„We revere that day because it marks the beginnings of independence, the beginnings of a constitution that was finally to give universal freedom and equality to all American citizens — the beginnings of a government that was to recognize beyond all others the power and worth and dignity of man.“

—  Calvin Coolidge
Context: We revere that day because it marks the beginnings of independence, the beginnings of a constitution that was finally to give universal freedom and equality to all American citizens — the beginnings of a government that was to recognize beyond all others the power and worth and dignity of man. There began the first of governments to acknowledge that it was founded on the sovereignty of the people. There the world first beheld the revelation of modern democracy.

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„Looking back only a few years, we appreciate how rapid has been the progress of the colored people on this continent. Emancipation brought them the opportunity of which they have availed themselves.“

—  Calvin Coolidge
Context: Looking back only a few years, we appreciate how rapid has been the progress of the colored people on this continent. Emancipation brought them the opportunity of which they have availed themselves. It has been calculated that in the first year following the acceptance of their status as a free people, there were approximately 4,000,000 members of the race in this country, and that among these only 12,000 were the owners of their homes; only 20,000 among them conducted their own farms, and the aggregate wealth of these 4,000,000 people hardly exceeded $20,000,000. In a little over a half century since, the number of business enterprises operated by colored people had grown to near 50,000, while the wealth of the Negro community has grown to more than $1,100,000,000. And these figures convey a most inadequate suggestion of the material progress. The 2,000 business enterprises which were in the hands of colored people immediately following emancipation were almost without exception small and rudimentary. Among the 50,000 business operations now in the hands of colored people may be found every type of present-day affairs. There are more than 70 banks conducted by thoroughly competent colored business men. More than 80 percent of all American Negroes are now able to read and write. When they achieved their freedom not 10 percent were literate. There are nearly 2,000,000 Negro pupils in the public schools; well-nigh 40,000 Negro teachers are listed, more than 3,000 following their profession in normal schools and colleges. The list of educational institutions devoting themselves to the race includes 50 colleges, 13 colleges for women, 26 theological schools, a standard school of law, and 2 high-grade institutions of medicine. Through the work of these institutions the Negro race is equipping men and women from its own ranks to provide its leadership in business, the professions, in all relations of life.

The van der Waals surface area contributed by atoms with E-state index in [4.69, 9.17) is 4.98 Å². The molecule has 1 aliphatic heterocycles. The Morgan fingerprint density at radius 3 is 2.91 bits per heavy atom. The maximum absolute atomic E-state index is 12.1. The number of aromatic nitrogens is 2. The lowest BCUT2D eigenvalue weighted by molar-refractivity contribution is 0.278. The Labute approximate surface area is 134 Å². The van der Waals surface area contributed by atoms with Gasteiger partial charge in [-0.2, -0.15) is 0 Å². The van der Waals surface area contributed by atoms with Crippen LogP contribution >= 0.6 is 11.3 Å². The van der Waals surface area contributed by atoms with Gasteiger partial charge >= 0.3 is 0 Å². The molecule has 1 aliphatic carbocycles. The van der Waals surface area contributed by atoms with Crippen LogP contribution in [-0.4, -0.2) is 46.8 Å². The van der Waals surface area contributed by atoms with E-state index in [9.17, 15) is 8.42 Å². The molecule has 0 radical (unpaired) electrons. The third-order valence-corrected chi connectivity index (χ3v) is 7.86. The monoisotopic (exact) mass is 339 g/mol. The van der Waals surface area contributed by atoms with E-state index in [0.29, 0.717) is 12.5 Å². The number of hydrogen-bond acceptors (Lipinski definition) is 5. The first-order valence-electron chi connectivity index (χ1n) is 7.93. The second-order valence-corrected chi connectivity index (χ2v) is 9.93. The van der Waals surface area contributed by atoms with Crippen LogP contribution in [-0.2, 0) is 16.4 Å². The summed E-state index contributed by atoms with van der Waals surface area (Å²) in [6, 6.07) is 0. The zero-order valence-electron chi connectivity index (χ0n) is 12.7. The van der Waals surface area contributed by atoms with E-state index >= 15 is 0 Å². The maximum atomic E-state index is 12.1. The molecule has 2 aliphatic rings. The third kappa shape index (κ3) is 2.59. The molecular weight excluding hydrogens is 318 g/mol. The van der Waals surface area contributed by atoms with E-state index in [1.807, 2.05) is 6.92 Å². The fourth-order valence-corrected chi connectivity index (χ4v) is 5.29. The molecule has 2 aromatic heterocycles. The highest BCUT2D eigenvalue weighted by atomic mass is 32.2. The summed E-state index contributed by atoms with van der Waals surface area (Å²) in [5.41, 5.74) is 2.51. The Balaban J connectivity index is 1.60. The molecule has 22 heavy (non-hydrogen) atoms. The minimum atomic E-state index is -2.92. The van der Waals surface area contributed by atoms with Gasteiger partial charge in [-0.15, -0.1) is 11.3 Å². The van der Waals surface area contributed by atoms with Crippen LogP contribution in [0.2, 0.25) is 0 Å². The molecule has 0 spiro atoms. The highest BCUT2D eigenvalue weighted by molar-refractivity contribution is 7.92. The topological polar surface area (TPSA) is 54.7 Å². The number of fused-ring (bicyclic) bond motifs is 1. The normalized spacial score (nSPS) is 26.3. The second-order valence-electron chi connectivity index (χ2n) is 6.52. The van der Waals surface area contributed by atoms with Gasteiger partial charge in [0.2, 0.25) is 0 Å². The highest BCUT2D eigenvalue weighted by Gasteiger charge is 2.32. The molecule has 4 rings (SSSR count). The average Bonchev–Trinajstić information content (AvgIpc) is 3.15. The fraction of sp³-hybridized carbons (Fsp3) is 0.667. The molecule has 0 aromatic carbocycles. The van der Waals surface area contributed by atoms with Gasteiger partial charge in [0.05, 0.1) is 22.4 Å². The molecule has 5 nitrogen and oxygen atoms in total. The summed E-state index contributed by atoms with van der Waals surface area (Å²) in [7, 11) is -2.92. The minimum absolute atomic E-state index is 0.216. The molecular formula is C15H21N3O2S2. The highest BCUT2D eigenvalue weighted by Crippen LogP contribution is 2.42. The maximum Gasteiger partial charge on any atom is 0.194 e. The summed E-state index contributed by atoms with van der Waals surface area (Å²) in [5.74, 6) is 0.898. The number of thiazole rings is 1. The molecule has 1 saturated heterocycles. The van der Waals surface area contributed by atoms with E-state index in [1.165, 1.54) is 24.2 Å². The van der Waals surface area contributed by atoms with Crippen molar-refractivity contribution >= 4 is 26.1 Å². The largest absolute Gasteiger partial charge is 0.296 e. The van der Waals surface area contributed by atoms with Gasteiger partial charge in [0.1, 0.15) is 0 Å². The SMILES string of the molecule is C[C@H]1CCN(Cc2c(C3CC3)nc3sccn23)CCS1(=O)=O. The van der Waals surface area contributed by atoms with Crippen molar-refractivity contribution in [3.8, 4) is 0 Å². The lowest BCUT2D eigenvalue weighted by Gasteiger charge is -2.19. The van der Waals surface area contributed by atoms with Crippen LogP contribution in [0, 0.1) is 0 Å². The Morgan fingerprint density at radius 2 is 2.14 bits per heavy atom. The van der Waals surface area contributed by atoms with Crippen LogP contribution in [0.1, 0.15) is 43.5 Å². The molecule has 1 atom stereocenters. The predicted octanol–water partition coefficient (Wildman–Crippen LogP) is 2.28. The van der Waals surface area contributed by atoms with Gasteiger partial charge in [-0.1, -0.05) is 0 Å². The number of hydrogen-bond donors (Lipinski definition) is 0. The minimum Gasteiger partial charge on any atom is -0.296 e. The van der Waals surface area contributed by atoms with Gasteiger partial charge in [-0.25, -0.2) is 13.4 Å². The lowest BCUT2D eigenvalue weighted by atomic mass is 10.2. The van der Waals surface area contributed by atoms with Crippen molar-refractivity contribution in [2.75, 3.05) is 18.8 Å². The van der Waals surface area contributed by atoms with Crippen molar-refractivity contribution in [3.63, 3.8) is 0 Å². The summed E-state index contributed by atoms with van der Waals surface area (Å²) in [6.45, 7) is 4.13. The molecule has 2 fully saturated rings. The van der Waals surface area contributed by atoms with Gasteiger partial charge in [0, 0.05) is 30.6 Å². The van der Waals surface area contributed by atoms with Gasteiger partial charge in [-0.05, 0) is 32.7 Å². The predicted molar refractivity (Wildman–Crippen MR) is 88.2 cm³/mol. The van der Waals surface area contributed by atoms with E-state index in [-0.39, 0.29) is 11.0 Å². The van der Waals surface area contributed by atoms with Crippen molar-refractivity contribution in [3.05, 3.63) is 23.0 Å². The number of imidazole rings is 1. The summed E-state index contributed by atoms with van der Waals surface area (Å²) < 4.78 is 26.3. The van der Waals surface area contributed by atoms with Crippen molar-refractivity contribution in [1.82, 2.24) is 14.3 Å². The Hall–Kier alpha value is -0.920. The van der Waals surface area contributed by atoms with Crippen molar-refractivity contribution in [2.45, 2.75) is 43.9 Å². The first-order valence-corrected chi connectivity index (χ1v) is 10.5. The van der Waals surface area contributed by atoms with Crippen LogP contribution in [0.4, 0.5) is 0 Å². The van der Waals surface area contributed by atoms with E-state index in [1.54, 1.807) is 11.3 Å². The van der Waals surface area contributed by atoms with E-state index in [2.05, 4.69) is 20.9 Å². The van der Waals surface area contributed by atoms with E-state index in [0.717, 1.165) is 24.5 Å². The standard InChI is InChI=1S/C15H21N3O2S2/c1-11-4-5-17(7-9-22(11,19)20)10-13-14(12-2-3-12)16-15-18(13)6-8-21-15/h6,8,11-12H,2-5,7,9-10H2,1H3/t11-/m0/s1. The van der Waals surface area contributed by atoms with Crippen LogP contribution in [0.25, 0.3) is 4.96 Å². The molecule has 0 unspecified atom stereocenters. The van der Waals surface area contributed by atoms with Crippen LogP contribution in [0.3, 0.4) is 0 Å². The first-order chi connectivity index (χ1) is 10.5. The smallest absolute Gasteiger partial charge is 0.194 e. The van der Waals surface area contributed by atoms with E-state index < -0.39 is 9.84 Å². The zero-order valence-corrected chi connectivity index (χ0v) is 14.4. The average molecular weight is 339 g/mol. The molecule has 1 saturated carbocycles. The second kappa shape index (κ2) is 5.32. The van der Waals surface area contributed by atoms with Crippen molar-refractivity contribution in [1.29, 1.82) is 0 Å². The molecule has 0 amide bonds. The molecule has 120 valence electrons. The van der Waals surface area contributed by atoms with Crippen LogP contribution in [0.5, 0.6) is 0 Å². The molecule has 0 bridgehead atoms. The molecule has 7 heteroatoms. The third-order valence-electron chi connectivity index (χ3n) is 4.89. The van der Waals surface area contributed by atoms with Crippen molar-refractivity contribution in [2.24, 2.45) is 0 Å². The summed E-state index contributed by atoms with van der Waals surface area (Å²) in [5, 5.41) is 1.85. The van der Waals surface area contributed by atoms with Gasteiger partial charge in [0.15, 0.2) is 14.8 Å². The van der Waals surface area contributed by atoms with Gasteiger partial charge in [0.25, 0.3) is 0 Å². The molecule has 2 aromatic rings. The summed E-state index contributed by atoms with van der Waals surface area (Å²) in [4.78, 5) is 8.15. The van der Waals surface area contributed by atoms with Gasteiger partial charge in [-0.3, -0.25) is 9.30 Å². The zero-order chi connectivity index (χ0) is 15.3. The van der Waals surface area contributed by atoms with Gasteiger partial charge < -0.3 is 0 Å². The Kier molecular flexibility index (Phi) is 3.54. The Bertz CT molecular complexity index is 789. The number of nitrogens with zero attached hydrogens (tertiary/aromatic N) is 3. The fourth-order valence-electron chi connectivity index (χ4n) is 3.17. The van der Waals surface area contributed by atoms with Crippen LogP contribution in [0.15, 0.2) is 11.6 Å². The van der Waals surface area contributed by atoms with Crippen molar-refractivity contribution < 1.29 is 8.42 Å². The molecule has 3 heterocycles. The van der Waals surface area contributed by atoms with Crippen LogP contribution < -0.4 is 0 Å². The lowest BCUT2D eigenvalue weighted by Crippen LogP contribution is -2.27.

„Well-nigh all the races, religions, and nationalities of the world were represented in the armed forces of this nation, as they were in the body of our population. No man's patriotism was impugned or service questioned because of his racial origin, his political opinion, or his religious convictions. Immigrants and sons of immigrants from the central European countries fought side by side with those who descended from the countries which were our allies; with the sons of equatorial Africa; and with the red men of our own aboriginal population, all of them equally proud of the name Americans.“

—  Calvin Coolidge